Obviously, the Minister of Industry considers this amendment appropriate under the circumstances.

The Senate's amendment and the original amendment moved at third reading are fully within the meaning of Bill C-15, which is to create a lobbyists registration system that works well now and that will work even better in the future. It is about creating a more transparent lobbyists registration system that is easier to enforce and that continues to earn the trust of Canadians.

The House has every reason to approve the version amended by the Senate. Rapid adoption of the bill means it will be able to receive royal assent and be implemented.

Before addressing the substance of the amendment made by the Senate, allow me to take a moment to remind the hon. members of the context for today's debate.

As my hon. colleagues from all sides of this House will recall, the review that led to Bill C-15 was a lengthy and comprehensive one.

While the original lobbying legislation dates back to 1989, parliamentarians and the public were concerned that it might not go far enough to allow a thorough public scrutiny of lobbying. In response to these concerns, our party promised improvements to the lobbying regime during the 1993 election campaign.

We delivered on our promise. Our government introduced a bill to review the Lobbyists Registration Act, which Parliament passed, and a new act came into force in 1996. This act resulting in the development of the code of conduct for lobbyists and led us to work tirelessly to ensure the efficiency of the new system.

This work has met with success. Gone are the public concerns, which were commonplace ten years ago, about agreements entered into behind closed doors. Why? Because the Lobbyists Registration Act and the system supporting it have brought a high level of transparency to the situation.

A balance has been struck between four principles: first, free and open access to the government is an important matter of public policy; second, lobbying public office holders is a legitimate activity; third, concerning transparency, public office holders and the public must be able to know who is trying to influence the government; and fourth, with respect to efficiency, a registration system for paid lobbyists must not hinder free and open access to the government.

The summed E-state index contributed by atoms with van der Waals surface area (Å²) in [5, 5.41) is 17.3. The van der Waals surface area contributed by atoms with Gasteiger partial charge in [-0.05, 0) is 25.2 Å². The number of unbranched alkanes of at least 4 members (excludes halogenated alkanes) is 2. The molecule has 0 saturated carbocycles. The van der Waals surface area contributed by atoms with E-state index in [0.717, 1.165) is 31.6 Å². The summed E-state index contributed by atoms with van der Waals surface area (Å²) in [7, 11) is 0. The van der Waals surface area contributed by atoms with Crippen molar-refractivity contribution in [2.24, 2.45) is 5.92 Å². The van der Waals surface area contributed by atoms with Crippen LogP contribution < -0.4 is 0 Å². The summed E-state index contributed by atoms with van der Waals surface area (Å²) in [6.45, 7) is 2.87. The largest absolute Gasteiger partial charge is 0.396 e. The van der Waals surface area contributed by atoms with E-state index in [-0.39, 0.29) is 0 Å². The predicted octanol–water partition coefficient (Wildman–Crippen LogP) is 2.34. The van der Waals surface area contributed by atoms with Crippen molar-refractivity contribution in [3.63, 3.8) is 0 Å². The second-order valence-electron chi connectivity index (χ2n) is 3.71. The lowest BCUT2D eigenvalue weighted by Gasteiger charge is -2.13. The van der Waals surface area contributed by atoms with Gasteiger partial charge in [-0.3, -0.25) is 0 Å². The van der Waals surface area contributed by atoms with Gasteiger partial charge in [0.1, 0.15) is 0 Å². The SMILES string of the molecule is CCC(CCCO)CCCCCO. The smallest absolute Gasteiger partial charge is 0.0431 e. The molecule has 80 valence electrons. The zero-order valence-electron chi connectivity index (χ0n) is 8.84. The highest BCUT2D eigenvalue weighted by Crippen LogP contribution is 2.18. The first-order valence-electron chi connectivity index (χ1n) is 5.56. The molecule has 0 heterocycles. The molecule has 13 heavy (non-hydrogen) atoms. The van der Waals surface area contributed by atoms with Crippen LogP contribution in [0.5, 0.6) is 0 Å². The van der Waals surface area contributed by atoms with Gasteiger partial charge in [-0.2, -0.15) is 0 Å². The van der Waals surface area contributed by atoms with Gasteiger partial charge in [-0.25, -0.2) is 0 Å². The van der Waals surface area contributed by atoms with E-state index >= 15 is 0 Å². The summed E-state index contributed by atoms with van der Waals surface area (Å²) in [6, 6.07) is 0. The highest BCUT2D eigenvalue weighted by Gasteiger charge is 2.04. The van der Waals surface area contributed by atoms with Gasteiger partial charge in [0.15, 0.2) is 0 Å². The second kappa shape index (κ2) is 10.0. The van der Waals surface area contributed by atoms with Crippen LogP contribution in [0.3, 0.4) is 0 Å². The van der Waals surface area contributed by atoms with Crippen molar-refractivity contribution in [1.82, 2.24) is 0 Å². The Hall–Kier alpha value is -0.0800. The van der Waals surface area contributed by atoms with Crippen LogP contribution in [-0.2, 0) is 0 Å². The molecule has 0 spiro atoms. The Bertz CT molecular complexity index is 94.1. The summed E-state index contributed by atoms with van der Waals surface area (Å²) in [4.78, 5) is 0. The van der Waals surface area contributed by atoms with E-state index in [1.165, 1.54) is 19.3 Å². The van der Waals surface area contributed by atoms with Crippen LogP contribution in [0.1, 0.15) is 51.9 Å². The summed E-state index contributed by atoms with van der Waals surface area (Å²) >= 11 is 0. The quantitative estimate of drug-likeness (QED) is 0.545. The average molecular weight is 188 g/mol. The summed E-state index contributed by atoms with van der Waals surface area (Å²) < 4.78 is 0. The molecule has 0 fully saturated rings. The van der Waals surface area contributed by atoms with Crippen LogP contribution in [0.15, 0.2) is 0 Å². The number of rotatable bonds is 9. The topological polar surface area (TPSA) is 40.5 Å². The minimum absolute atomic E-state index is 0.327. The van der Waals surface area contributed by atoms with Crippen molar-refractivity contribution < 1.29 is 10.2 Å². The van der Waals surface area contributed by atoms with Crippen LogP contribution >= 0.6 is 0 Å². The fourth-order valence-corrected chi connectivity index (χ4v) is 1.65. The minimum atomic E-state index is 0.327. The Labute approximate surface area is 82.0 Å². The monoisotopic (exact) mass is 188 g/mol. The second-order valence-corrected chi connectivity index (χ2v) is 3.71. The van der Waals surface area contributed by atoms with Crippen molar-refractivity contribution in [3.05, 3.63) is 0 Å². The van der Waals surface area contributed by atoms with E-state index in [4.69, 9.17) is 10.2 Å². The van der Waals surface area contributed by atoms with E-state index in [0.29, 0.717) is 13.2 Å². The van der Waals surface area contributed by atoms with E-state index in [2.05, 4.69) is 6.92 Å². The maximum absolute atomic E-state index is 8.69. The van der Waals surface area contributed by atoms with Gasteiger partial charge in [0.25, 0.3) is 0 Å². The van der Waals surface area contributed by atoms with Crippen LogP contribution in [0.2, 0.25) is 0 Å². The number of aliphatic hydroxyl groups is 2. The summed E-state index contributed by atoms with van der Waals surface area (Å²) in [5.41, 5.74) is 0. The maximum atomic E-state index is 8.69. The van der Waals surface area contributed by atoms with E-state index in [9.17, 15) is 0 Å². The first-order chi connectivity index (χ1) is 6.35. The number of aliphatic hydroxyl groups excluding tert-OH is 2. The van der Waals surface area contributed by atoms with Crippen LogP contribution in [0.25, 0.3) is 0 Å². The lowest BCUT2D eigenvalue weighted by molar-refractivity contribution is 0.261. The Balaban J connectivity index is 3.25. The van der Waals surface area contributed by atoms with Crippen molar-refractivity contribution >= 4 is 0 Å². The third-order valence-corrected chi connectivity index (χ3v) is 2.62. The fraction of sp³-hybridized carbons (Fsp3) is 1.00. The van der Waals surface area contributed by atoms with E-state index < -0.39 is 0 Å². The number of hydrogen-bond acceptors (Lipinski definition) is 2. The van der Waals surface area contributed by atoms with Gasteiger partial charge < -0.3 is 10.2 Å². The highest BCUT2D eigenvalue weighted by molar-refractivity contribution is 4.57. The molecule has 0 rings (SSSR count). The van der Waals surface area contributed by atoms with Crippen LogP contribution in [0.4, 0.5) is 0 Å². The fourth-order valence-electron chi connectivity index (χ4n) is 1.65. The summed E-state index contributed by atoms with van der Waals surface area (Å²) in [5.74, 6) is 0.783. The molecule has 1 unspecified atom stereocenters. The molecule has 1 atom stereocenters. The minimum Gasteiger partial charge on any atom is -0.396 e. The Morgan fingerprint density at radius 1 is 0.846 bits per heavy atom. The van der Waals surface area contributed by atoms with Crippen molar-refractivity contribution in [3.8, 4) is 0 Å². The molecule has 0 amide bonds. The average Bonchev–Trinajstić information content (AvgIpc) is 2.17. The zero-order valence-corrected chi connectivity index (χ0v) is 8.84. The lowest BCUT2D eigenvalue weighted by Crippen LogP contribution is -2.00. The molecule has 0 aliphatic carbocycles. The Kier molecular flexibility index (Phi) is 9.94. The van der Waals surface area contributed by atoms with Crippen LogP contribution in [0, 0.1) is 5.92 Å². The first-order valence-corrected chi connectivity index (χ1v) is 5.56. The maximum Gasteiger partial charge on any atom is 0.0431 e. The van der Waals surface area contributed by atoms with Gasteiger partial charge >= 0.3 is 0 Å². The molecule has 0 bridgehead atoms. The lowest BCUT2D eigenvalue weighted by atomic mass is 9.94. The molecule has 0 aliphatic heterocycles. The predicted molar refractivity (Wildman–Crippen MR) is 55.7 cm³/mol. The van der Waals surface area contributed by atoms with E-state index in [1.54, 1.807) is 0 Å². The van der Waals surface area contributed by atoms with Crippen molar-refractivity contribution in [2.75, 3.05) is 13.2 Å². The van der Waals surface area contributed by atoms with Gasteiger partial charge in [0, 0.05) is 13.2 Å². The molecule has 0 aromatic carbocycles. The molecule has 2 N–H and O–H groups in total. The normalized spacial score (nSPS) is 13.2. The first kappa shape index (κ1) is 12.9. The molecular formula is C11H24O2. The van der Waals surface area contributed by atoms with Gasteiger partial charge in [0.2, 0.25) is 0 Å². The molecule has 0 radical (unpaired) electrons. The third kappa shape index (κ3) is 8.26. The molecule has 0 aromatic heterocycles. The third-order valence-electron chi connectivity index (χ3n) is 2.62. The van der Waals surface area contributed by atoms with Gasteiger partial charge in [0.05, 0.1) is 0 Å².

That having been said, enforcement of legislation normally reveals what improvements are necessary. That is what happened with the Lobbyists Registration Act.

In 2001, the Standing Committee on Industry, Science and Technology reviewed both the system and the act. It tabled its report, in which it recommended that the government make a number of changes and take a closer look at certain questions.

The government has followed up on these recommendations, consulted further and produced Bill C-15.

In addition to the usual housekeeping and technical amendments designed to correct minor drafting errors, the bill has three main components.

First, it contains a clearer definition of lobbying.

Second, it simplifies and standardizes registration requirements for all categories of lobbyists and strengthens the applicable cancellation requirements.

Third, it establishes more meaningful enforcement powers.

Neither the House or the Senate standing committees put forward amendments to the substantive elements of Bill C-15.

There were discussions and debates on specific points, but at the end of the day, parliamentarians from both Houses agreed that Bill C-15 would solve some key issues effectively.

Nonetheless, during debate at third reading, the hon. member for Ancaster—Dundas—Flamborough—Aldershot put forward an amendment to increase the amount of information required from lobbyists. More specifically, it amended subsection 7(1) and added sub-paragraph 7(3)( h. 3). Under this sub-paragraph, lobbyists who are former public office holders would have to describe their former duties as part of the registration process.

As the hon. member himself later admitted, this amendment included an unintended loophole. It required information only from corporate lobbyists and lobbyists working for not-for-profit organizations. Consultant lobbyists, who provide lobbying services under contract to companies, organizations, or other clients, were not required to provide the same information.

It is clear that this amendment is inconsistent with the pervasive theme of Bill C-15, which is the equal and transparent application of registration requirements to all lobbyists. Having seen this loophole, the hon. member wrote to the Senate Standing Committee on Rules, Procedures and the Rights of Parliament to ask that this omission be corrected. The committee made the correction as requested and the Senate accepted the amendment, which is the only change that was made to the version passed by the House in March.

Essentially, what we have before us is a significant administrative correction we have every reason to accept. It makes absolutely no change in the major thrust of the law, but merely adds one additional detail in the interests of uniformity and greater transparency.

As a result, Bill C-15 as amended will enable us to take one more step toward being able to meet Canadians' growing expectations as far as ethical issues are concerned. It will be compatible with the other steps taken by our government, such as increasing the number of auditor general reports, departmental measures broadening the internal audit procedures, and the adoption of a more comprehensive code governing the conduct of holders of public office.

This bill constitutes one more means of keeping the promise made by the Prime Minister when he revealed his eight-point ethics plan last June. It falls in line with the measures aimed at introducing a guide for ministers of state and parliamentary secretaries in connection with ethical and other issues, as well as with the new rules governing interactions between ministers and crown agencies.